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Make Your Relationship Commitment About Intention, Not Obligation

Dolls in wedding attireMaude was describing our relationship as having an element of peace, a lack of anxiety; of there never being any distance between us; that we could trust that no weird thing would suddenly appear between us, that no Jeckyll and Hyde aspect exists.

Phil put it down to commitment, but one of intention and choice, not duty and obligation, so we decided to each write about how we see our commitment and intentions.

PHIL: I want to be in a peaceful relationship, and in order for this to be the case, I choose not to act unkindly. That’s not the same as not expressing my dissatisfaction at times; it means never intending to hurt Maude or feel superior. That is made much easier by seeing her as another human being with feelings that are affected by my choices.

But dissatisfactions are personal; they are mine not Maude’s, so I do not tackle them using blame. Additionally, I find that by looking at the positive aspects of my life, they eclipse many of the would-be dissatisfactions.

Helping all this is trust – the accumulated knowledge of Maude’s good will and good nature, her acceptance of me, and knowing that she also acts as I have described above.

Of course our relationship is made easier by many of our living choices being roughly aligned: politics, travel, how to run a household, personal space. Yet differences are not a problem because we accept them, knowing that they are no hindrance to our commitment to and desire for a peaceful relationship.

MAUDE: My intentional commitments for our relationship are:

  • Doing my part to have a peaceful co-creative life together.
  • Supporting each other’s growth and happiness.
  • To share joy and laughter.
  • Coming from love as the prime value response always.
  • Openly communicating and not withholding feelings or information.
  • To remain aware that we are on the same side.
  • Being honest and truthful.
  • Being faithful in my heart and mind.
  • Imbuing our life together with the highest qualities.
  • To be of service to others and the world, individually and together.
  • Listening, hearing and seeing each other.
  • Knowing that the cup is (at least) half full.
  • Acknowledging grace in our life and feeling and expressing gratitude.
  • Being present with and for ourselves and each other.
  • Continuing to grow and work on myself.
  • Living together without blame or accusation.
  • Practicing kindness.
  • Practicing respect.

This exercise has been a rich experience: revealing, a good reminder and fun! We highly recommend you take some time and try it together. Print your answers out and put them up .where you can look at them every now and then. We think you will get much out of doing this with your partner, as well as close friends and relatives.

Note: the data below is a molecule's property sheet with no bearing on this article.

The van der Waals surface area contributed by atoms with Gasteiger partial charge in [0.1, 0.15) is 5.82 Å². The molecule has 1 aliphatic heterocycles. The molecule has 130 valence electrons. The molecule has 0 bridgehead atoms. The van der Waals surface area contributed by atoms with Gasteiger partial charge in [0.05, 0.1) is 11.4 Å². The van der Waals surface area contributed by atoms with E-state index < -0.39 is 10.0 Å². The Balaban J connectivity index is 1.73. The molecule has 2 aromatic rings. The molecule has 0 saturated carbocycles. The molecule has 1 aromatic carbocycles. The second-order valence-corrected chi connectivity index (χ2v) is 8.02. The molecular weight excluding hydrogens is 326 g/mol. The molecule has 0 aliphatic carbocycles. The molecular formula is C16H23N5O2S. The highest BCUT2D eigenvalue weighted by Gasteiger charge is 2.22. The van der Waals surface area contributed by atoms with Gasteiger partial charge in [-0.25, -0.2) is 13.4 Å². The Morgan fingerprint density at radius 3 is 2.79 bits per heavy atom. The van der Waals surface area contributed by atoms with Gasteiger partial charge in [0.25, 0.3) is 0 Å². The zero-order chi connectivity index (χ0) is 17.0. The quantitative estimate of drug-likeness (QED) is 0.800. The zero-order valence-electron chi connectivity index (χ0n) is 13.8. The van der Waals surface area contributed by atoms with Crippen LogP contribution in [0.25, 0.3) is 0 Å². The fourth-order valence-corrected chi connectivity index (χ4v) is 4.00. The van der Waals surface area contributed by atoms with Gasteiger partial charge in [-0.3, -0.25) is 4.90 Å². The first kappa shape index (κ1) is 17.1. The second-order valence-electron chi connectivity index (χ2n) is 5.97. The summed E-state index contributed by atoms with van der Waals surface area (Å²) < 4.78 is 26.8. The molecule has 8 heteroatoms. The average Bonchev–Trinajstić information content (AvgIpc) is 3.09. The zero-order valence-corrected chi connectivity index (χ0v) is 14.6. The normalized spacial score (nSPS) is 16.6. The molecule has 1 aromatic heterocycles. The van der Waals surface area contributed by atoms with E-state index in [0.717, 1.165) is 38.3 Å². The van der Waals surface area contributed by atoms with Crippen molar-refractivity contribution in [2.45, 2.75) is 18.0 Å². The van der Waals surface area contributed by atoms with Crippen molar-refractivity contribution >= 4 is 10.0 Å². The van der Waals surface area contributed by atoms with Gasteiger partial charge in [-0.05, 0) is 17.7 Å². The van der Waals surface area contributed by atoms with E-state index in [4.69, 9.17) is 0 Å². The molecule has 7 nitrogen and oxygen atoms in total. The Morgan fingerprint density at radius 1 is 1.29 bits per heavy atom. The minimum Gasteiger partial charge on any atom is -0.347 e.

Photo credit: Maude Mayes, dolls by Nicole Turofsky

What do you think commitment is? Tell us by clicking here and writing directly on the blog so everyone can read your take on this.
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Successful Relationship Reading Corner


Books on shelfThis week we wrote that a relationship commitment should be one of intention and choice, not duty and obligation. Here are some writers on how to put intention foremost in your life.

Make this “Your Year!” An Intention Setting Guide for Couples and Individuals "A goal is measurable, it places value, either you achieve your goal or you fail (that seems harsh)! It is often born in the rational, 3-D mind, is black or white and can be non-forgiving. Intentions come from within, your deepest desires, the song in your heart and the energy of your soul coming together to create an intention. Intentions are compassionate, forgiving, ever growing, and evolving."

Collaborative Influence "Collaborative Intention: Maintaining a non-defensive presence and making a conscious personal commitment to seeking mutual gains in your relationships. We call this being in the Green Zone, as opposed to being in the Red Zone which is a more adversarial attitude that we can slip into unconsciously. People in the Green Zone consciously seek solutions rather than blame. They think both short-term and long-term. They are interested in other points of view and welcome feedback. The key is remaining conscious of building mutual success. People in the Red Zone respond defensively, which triggers defensiveness in others."

How to Shift From Expectations to Intentions "Shift the way you view the future, and the world around you will shift, too. Setting intentions for your day, your relationship, and your life could be one of the most beneficial things you do to steer yourself in a positive direction. But not all intentions are made equal. If you feel downtrodden, frustrated, or downright disappointed, chances are you have set an expectation—the sneaky cousin of the intention, that is far less forgiving, accommodating, and beneficial to a life well-lived."

Spreading peace one relationship at a time
Phil and Maude
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